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2008 Fuel Cell Technologies Market Report

Description: Fuel cells are electrochemical devices that combine hydrogen and oxygen to produce electricity, water, and heat. Unlike batteries, fuel cells continuously generate electricity, as long as a source of fuel is supplied. Moreover, fuel cells do not burn fuel, making the process quiet, pollution-free and two to three times more efficient than combustion. Fuel cell systems can be a truly zero-emission source of electricity, if the hydrogen is produced from non-polluting sources. Global concerns about climate change, energy security, and air pollution are driving demand for fuel cell technology. More than 630 companies and laboratories in the United States are investing $1 billion a year in fuel cells or fuel cell component technologies. This report provides an overview of trends in the fuel cell industry and markets, including product shipments, market development, and corporate performance. It also provides snapshots of select fuel cell companies, including general business strategy and market focus, as well as, financial information for select publicly-traded companies.
Date: June 1, 2010
Creator: United States. Department of Energy.
Partner: UNT Libraries Government Documents Department

Corporate Energy Conservation Program for Alcoa North American Extrusions: Office of Industrial Technologies (OIT) Aluminum BestPractices Management Case Study

Description: This case study is the latest in a series on industrial firms who are implementing energy efficient technologies and system improvements into their manufacturing processes. The case studies document the activities, savings, and lessons learned on these projects.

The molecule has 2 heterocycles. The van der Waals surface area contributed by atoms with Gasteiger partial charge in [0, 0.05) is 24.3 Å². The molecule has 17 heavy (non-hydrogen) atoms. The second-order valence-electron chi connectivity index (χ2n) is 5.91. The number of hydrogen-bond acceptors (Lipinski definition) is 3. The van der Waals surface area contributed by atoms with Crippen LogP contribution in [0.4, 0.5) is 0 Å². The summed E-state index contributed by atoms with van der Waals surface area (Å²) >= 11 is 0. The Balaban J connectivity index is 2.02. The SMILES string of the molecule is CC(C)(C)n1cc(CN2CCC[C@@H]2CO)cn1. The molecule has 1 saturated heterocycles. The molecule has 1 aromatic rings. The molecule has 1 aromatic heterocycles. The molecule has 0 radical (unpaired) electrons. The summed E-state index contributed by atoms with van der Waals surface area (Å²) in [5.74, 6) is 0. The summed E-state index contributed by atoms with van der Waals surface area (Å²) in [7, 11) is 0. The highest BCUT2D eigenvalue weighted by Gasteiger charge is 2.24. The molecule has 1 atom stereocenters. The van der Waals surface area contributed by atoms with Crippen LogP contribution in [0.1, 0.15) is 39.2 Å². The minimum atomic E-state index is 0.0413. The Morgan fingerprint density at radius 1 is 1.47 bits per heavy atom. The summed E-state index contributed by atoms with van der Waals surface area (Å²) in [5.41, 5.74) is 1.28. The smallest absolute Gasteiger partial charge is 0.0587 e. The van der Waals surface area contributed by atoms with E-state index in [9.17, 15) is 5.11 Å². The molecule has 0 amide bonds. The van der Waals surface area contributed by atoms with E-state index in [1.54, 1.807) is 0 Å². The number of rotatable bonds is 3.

Date: August 6, 2001
Creator: United States. Department of Energy.
Partner: UNT Libraries Government Documents Department

National Bioenergy Center: Laying the Foundation for Biorefineries

Description: A fact sheet explaining the National Bioenergy Center and its programs to stakeholders and visitors: An inclusive center without walls applying resources of the U.S. Department of Energy Laboratory System to advance technology for producing fuels, chemicals, materials, and power from biomass. National Bioenergy Center expertise, capabilities, facilities, and technologies can be made available to you through cooperative research and development agreements, work-for-others agreements, licenses, and other collaborative business arrangements. Please contact us about the research and development work you want to do.
Date: August 1, 2005
Creator: United States. Department of Energy.
Partner: UNT Libraries Government Documents Department

Nidus Center for Scientific Enterprise, St. Louis, Missouri; Laboratories for the 21st Century: Case Studies (Revised)

Description: This publication is one in an ongoing series of case studies for "Laboratories for the 21st Century," a joint program of the U.S. Environmental Protection Agency and the U.S. Department of Energy Federal Energy Management Program. It is intended for all those who plan, design, and construct public and private-sector laboratory buildings. This study describes how the Nidus Center, a nonprofit incubator for life sciences and plan biotechnology established by Monsanto Company, employs daylighting, an energy-efficient mechanical system featuring energy recovery, and water conservation practices, among others, to save energy and money and help conserve natural resources.
Date: March 1, 2005
Creator: United States. Department of Energy.
Partner: UNT Libraries Government Documents Department